IP Network Based Delivery of Coordinated Universal Time for ATSC 3.0 Single Frequency Networks
Date & Time
Wednesday, October 23, 2019, 11:30 AM - 12:00 PM
Location Name
San Francisco Room
The Single Frequency Network (SFN) mode of operation within the ATSC 3.0 standard provides for a significantly more efficient usage of the available transmission frequency bands. As transmission frequencies are a regulated and limited resource, the importance of the SFN mode of operation is of vital importance to the longevity of digital terrestrial transmission standards such as ATSC 3.0.

ATSC 3.0 SFN operations require highly accurate synchronous transmission within the same frequency. Consequently, a much stricter performance level is required from the synchronization reference equipment. A typical solution uses a non-network based system such as a GNSS (Global Navigation Satellite System) receiver as the UTC source reference at the transmission site. In such a deployment it is necessary to place or integrate the GNSS receiver at each and every transmitter in order for required microsecond-level precision and accuracy to be achieved.

This paper will introduce alternative and complementary operational modes for providing UTC using an IP network based technology called Time Transfer.  Time Transfer is a two-way time and frequency transfer method, showing how a stable, robust absolute time representation across the network is achieved, including automatic corrections for intrinsic delays and diurnal wander.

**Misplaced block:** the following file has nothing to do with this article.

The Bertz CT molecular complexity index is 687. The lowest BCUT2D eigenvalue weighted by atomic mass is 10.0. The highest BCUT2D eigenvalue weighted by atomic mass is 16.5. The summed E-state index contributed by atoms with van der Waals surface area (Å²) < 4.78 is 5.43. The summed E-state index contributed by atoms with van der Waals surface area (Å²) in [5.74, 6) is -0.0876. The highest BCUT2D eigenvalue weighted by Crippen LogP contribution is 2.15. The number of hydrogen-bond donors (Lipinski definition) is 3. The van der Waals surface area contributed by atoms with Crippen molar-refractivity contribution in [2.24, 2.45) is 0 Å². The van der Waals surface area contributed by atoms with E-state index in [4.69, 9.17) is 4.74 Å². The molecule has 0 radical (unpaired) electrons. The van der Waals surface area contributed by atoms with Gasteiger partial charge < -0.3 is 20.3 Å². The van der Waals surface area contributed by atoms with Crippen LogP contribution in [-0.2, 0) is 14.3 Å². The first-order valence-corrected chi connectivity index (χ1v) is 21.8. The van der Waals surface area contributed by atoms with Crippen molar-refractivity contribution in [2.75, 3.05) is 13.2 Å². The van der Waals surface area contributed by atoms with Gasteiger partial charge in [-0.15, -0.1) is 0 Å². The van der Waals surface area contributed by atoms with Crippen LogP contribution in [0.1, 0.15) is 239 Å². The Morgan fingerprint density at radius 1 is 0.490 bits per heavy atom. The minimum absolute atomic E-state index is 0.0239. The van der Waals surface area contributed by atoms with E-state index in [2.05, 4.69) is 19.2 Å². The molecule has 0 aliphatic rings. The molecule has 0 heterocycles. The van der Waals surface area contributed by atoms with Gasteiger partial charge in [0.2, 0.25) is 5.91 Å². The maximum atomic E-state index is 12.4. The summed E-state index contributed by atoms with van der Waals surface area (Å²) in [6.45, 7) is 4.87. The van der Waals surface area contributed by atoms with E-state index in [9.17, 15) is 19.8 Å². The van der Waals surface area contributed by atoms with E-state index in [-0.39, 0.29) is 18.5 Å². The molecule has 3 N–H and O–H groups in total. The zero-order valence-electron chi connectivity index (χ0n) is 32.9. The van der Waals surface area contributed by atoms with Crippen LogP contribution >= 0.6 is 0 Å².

The paper will continue to describe how the Time Transfer method supports mission-critical services and large scale distribution networks with the delivery of GNSS-independent UTC. As the method enables distribution of real-time information over the same IP infrastructure that is used for transport of media and other data payloads, it is highly secure, cost-effective and can be built resiliently at scale. Moreover, this approach provides the accuracy and precision needed (that is, approximately one microsecond) for any real-time wide-area network applications including those based on SMPTE ST2110 and LTE-TDD. The solution is at the same time, more resilient than satellite-based systems and more accurate and scalable than traditional network synchronization methods.
Technical Depth of Presentation
I would describe the paper as a combination of the levels, for a general technically literate audience. The technical depth will reach intermediate level.
What Attendees will Benefit Most from this Presentation
The ideal audience will be technology literate on ASTC and/or other digital terrestrial technology standards. Audience members would ideally be senior managers with a combination of technology and business sense as the application of the technology can bring extremely large economic benefits to the business based on efficient spectrum utilisation.
Take-Aways from this Presentation
Attendees and their teams will understand that there is an IP network solution to delivering precise and accurate time to any receiving device, such as an ATSC 3.0 transmitter operating in Single Frequency Network mode, a SMPTE ST2110 workflow dependent upon PTP, or a LTE-TDD mobile cell. The primary take-away is the understanding that there is a robust and necessary alternative tool provide accurate time other than to completely rely upon GNSS (more commonly known as GPS) and IEEE 1588 based references.